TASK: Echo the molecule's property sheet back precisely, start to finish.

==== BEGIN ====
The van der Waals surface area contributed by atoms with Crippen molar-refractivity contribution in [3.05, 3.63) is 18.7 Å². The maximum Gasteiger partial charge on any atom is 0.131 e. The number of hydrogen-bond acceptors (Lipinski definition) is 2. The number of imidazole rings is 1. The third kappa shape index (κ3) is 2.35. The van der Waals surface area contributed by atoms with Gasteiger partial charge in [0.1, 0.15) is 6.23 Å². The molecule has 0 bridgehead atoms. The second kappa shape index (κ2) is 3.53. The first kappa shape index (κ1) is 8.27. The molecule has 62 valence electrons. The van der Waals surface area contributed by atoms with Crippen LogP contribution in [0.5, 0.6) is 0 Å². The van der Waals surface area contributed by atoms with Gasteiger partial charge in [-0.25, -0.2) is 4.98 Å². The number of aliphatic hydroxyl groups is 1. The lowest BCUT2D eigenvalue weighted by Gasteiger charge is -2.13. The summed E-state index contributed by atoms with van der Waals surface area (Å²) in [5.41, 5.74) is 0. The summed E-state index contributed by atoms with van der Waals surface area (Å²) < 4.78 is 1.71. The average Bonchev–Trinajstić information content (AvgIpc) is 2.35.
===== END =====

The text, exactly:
The van der Waals surface area contributed by atoms with Crippen molar-refractivity contribution in [3.05, 3.63) is 18.7 Å². The maximum Gasteiger partial charge on any atom is 0.131 e. The number of hydrogen-bond acceptors (Lipinski definition) is 2. The number of imidazole rings is 1. The third kappa shape index (κ3) is 2.35. The van der Waals surface area contributed by atoms with Gasteiger partial charge in [0.1, 0.15) is 6.23 Å². The molecule has 0 bridgehead atoms. The second kappa shape index (κ2) is 3.53. The first kappa shape index (κ1) is 8.27. The molecule has 62 valence electrons. The van der Waals surface area contributed by atoms with Crippen LogP contribution in [0.5, 0.6) is 0 Å². The van der Waals surface area contributed by atoms with Gasteiger partial charge in [-0.25, -0.2) is 4.98 Å². The number of aliphatic hydroxyl groups is 1. The lowest BCUT2D eigenvalue weighted by Gasteiger charge is -2.13. The summed E-state index contributed by atoms with van der Waals surface area (Å²) in [5.41, 5.74) is 0. The summed E-state index contributed by atoms with van der Waals surface area (Å²) < 4.78 is 1.71. The average Bonchev–Trinajstić information content (AvgIpc) is 2.35.